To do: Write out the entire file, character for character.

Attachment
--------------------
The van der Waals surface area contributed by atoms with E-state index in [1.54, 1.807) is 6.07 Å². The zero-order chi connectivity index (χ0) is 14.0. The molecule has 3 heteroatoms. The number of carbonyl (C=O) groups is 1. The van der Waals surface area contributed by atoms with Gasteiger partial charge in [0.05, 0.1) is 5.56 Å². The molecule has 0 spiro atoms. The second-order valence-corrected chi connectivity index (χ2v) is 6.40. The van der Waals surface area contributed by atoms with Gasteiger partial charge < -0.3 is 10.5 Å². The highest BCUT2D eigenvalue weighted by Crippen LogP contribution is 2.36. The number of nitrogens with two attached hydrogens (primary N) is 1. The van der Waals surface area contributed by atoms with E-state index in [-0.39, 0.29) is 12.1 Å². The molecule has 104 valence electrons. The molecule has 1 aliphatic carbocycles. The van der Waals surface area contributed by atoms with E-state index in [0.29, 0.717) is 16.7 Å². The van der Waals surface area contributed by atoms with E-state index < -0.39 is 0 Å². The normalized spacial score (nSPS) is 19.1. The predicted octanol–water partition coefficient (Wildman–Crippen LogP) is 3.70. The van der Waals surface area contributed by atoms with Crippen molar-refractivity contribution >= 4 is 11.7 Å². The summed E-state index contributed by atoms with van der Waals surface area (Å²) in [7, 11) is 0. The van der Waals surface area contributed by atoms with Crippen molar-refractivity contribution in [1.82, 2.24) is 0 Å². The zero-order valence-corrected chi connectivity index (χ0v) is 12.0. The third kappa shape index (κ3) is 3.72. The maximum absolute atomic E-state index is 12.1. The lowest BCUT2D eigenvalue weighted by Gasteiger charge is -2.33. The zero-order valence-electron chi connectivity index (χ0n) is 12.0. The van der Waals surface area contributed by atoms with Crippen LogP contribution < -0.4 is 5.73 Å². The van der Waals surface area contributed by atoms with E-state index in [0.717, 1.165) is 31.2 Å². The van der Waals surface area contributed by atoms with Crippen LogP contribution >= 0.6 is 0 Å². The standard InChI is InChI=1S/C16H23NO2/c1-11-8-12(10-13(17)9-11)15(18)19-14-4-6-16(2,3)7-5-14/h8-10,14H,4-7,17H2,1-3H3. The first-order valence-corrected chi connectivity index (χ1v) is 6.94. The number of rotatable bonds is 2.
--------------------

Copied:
The van der Waals surface area contributed by atoms with E-state index in [1.54, 1.807) is 6.07 Å². The zero-order chi connectivity index (χ0) is 14.0. The molecule has 3 heteroatoms. The number of carbonyl (C=O) groups is 1. The van der Waals surface area contributed by atoms with Gasteiger partial charge in [0.05, 0.1) is 5.56 Å². The molecule has 0 spiro atoms. The second-order valence-corrected chi connectivity index (χ2v) is 6.40. The van der Waals surface area contributed by atoms with Gasteiger partial charge < -0.3 is 10.5 Å². The highest BCUT2D eigenvalue weighted by Crippen LogP contribution is 2.36. The number of nitrogens with two attached hydrogens (primary N) is 1. The van der Waals surface area contributed by atoms with E-state index in [-0.39, 0.29) is 12.1 Å². The molecule has 104 valence electrons. The molecule has 1 aliphatic carbocycles. The van der Waals surface area contributed by atoms with E-state index in [0.29, 0.717) is 16.7 Å². The van der Waals surface area contributed by atoms with E-state index < -0.39 is 0 Å². The normalized spacial score (nSPS) is 19.1. The predicted octanol–water partition coefficient (Wildman–Crippen LogP) is 3.70. The van der Waals surface area contributed by atoms with Crippen molar-refractivity contribution >= 4 is 11.7 Å². The summed E-state index contributed by atoms with van der Waals surface area (Å²) in [7, 11) is 0. The van der Waals surface area contributed by atoms with Crippen molar-refractivity contribution in [1.82, 2.24) is 0 Å². The zero-order valence-corrected chi connectivity index (χ0v) is 12.0. The third kappa shape index (κ3) is 3.72. The maximum absolute atomic E-state index is 12.1. The lowest BCUT2D eigenvalue weighted by Gasteiger charge is -2.33. The zero-order valence-electron chi connectivity index (χ0n) is 12.0. The van der Waals surface area contributed by atoms with Crippen LogP contribution < -0.4 is 5.73 Å². The van der Waals surface area contributed by atoms with E-state index in [0.717, 1.165) is 31.2 Å². The van der Waals surface area contributed by atoms with Crippen LogP contribution >= 0.6 is 0 Å². The standard InChI is InChI=1S/C16H23NO2/c1-11-8-12(10-13(17)9-11)15(18)19-14-4-6-16(2,3)7-5-14/h8-10,14H,4-7,17H2,1-3H3. The first-order valence-corrected chi connectivity index (χ1v) is 6.94. The number of rotatable bonds is 2.